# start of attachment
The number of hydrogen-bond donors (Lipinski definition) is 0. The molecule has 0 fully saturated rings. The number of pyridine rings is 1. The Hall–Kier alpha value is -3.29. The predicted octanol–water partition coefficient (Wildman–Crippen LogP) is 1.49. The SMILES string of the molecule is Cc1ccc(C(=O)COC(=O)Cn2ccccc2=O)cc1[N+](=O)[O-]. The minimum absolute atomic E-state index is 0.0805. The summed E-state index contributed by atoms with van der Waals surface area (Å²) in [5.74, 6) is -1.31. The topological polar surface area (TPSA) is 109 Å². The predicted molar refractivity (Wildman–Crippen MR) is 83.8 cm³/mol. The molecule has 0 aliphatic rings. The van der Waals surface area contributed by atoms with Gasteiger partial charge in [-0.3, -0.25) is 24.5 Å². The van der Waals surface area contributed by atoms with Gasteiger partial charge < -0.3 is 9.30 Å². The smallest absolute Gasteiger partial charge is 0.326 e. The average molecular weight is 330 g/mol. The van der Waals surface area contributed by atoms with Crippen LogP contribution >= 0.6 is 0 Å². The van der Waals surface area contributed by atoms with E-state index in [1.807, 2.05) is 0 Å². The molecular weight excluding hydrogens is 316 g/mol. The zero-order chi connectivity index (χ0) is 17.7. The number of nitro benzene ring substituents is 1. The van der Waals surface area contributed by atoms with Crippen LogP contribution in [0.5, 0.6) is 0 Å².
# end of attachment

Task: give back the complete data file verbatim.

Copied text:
The number of hydrogen-bond donors (Lipinski definition) is 0. The molecule has 0 fully saturated rings. The number of pyridine rings is 1. The Hall–Kier alpha value is -3.29. The predicted octanol–water partition coefficient (Wildman–Crippen LogP) is 1.49. The SMILES string of the molecule is Cc1ccc(C(=O)COC(=O)Cn2ccccc2=O)cc1[N+](=O)[O-]. The minimum absolute atomic E-state index is 0.0805. The summed E-state index contributed by atoms with van der Waals surface area (Å²) in [5.74, 6) is -1.31. The topological polar surface area (TPSA) is 109 Å². The predicted molar refractivity (Wildman–Crippen MR) is 83.8 cm³/mol. The molecule has 0 aliphatic rings. The van der Waals surface area contributed by atoms with Gasteiger partial charge in [-0.3, -0.25) is 24.5 Å². The van der Waals surface area contributed by atoms with Gasteiger partial charge < -0.3 is 9.30 Å². The smallest absolute Gasteiger partial charge is 0.326 e. The average molecular weight is 330 g/mol. The van der Waals surface area contributed by atoms with Crippen LogP contribution >= 0.6 is 0 Å². The van der Waals surface area contributed by atoms with E-state index in [1.807, 2.05) is 0 Å². The molecular weight excluding hydrogens is 316 g/mol. The zero-order chi connectivity index (χ0) is 17.7. The number of nitro benzene ring substituents is 1. The van der Waals surface area contributed by atoms with Crippen LogP contribution in [0.5, 0.6) is 0 Å².